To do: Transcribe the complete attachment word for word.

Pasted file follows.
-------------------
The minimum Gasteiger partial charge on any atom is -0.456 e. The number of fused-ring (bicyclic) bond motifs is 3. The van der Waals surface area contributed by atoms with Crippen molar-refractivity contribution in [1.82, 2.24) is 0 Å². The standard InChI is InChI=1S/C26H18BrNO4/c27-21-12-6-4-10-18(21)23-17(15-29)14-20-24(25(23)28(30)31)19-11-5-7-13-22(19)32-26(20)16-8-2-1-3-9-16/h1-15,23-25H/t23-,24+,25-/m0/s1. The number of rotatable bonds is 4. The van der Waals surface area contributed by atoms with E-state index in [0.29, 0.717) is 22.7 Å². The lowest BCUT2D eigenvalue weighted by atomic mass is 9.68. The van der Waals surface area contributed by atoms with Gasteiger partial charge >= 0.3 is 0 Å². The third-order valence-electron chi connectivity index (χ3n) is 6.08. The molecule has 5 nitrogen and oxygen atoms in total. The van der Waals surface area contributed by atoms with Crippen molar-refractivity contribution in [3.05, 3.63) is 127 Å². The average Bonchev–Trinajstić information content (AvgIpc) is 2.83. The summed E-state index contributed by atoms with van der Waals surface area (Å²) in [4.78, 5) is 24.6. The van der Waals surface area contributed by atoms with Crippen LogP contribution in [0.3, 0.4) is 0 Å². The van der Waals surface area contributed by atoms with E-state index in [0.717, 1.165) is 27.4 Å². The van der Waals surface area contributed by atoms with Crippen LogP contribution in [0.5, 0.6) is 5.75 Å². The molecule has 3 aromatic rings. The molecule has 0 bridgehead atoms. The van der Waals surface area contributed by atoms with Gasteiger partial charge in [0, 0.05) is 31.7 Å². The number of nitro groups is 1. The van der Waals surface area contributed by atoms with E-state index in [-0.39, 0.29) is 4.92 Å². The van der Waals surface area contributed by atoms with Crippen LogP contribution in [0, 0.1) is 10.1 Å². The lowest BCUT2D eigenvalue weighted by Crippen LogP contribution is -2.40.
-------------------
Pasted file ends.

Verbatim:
The minimum Gasteiger partial charge on any atom is -0.456 e. The number of fused-ring (bicyclic) bond motifs is 3. The van der Waals surface area contributed by atoms with Crippen molar-refractivity contribution in [1.82, 2.24) is 0 Å². The standard InChI is InChI=1S/C26H18BrNO4/c27-21-12-6-4-10-18(21)23-17(15-29)14-20-24(25(23)28(30)31)19-11-5-7-13-22(19)32-26(20)16-8-2-1-3-9-16/h1-15,23-25H/t23-,24+,25-/m0/s1. The number of rotatable bonds is 4. The van der Waals surface area contributed by atoms with E-state index in [0.29, 0.717) is 22.7 Å². The lowest BCUT2D eigenvalue weighted by atomic mass is 9.68. The van der Waals surface area contributed by atoms with Gasteiger partial charge >= 0.3 is 0 Å². The third-order valence-electron chi connectivity index (χ3n) is 6.08. The molecule has 5 nitrogen and oxygen atoms in total. The van der Waals surface area contributed by atoms with Crippen molar-refractivity contribution in [3.05, 3.63) is 127 Å². The average Bonchev–Trinajstić information content (AvgIpc) is 2.83. The summed E-state index contributed by atoms with van der Waals surface area (Å²) in [4.78, 5) is 24.6. The van der Waals surface area contributed by atoms with Crippen LogP contribution in [0.3, 0.4) is 0 Å². The van der Waals surface area contributed by atoms with E-state index in [0.717, 1.165) is 27.4 Å². The van der Waals surface area contributed by atoms with Crippen LogP contribution in [0.5, 0.6) is 5.75 Å². The molecule has 3 aromatic rings. The molecule has 0 bridgehead atoms. The van der Waals surface area contributed by atoms with Gasteiger partial charge in [0, 0.05) is 31.7 Å². The number of nitro groups is 1. The van der Waals surface area contributed by atoms with E-state index in [-0.39, 0.29) is 4.92 Å². The van der Waals surface area contributed by atoms with Crippen LogP contribution in [0, 0.1) is 10.1 Å². The lowest BCUT2D eigenvalue weighted by Crippen LogP contribution is -2.40.